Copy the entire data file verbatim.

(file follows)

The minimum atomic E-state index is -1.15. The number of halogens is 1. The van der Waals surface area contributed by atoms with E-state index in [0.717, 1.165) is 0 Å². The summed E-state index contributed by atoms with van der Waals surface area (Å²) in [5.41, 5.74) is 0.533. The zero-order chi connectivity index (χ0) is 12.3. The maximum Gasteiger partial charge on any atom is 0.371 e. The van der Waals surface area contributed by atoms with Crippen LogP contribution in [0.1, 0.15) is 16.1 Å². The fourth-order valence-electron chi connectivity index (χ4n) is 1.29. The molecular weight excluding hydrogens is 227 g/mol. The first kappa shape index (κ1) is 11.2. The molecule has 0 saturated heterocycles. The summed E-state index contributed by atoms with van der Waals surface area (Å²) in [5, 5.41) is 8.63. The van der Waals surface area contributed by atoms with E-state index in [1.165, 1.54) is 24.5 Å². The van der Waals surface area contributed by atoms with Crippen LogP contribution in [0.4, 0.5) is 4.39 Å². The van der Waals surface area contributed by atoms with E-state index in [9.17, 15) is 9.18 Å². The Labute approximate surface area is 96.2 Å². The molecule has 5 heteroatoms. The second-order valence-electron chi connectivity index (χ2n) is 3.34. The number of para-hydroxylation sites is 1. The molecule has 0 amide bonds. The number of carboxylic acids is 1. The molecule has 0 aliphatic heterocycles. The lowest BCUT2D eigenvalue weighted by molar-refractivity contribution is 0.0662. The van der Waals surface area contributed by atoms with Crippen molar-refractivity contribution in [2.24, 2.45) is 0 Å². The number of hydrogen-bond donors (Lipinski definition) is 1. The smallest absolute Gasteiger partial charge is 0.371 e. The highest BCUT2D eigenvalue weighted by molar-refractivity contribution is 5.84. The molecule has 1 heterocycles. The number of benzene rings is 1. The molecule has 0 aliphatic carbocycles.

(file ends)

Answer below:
The minimum atomic E-state index is -1.15. The number of halogens is 1. The van der Waals surface area contributed by atoms with E-state index in [0.717, 1.165) is 0 Å². The summed E-state index contributed by atoms with van der Waals surface area (Å²) in [5.41, 5.74) is 0.533. The zero-order chi connectivity index (χ0) is 12.3. The maximum Gasteiger partial charge on any atom is 0.371 e. The van der Waals surface area contributed by atoms with Crippen LogP contribution in [0.1, 0.15) is 16.1 Å². The fourth-order valence-electron chi connectivity index (χ4n) is 1.29. The molecular weight excluding hydrogens is 227 g/mol. The first kappa shape index (κ1) is 11.2. The molecule has 0 saturated heterocycles. The summed E-state index contributed by atoms with van der Waals surface area (Å²) in [5, 5.41) is 8.63. The van der Waals surface area contributed by atoms with E-state index in [1.165, 1.54) is 24.5 Å². The van der Waals surface area contributed by atoms with Crippen LogP contribution in [0.4, 0.5) is 4.39 Å². The van der Waals surface area contributed by atoms with E-state index in [9.17, 15) is 9.18 Å². The Labute approximate surface area is 96.2 Å². The molecule has 5 heteroatoms. The second-order valence-electron chi connectivity index (χ2n) is 3.34. The number of para-hydroxylation sites is 1. The molecule has 0 amide bonds. The number of carboxylic acids is 1. The molecule has 0 aliphatic heterocycles. The lowest BCUT2D eigenvalue weighted by molar-refractivity contribution is 0.0662. The van der Waals surface area contributed by atoms with Crippen molar-refractivity contribution in [2.24, 2.45) is 0 Å². The number of hydrogen-bond donors (Lipinski definition) is 1. The smallest absolute Gasteiger partial charge is 0.371 e. The highest BCUT2D eigenvalue weighted by molar-refractivity contribution is 5.84. The molecule has 1 heterocycles. The number of benzene rings is 1. The molecule has 0 aliphatic carbocycles.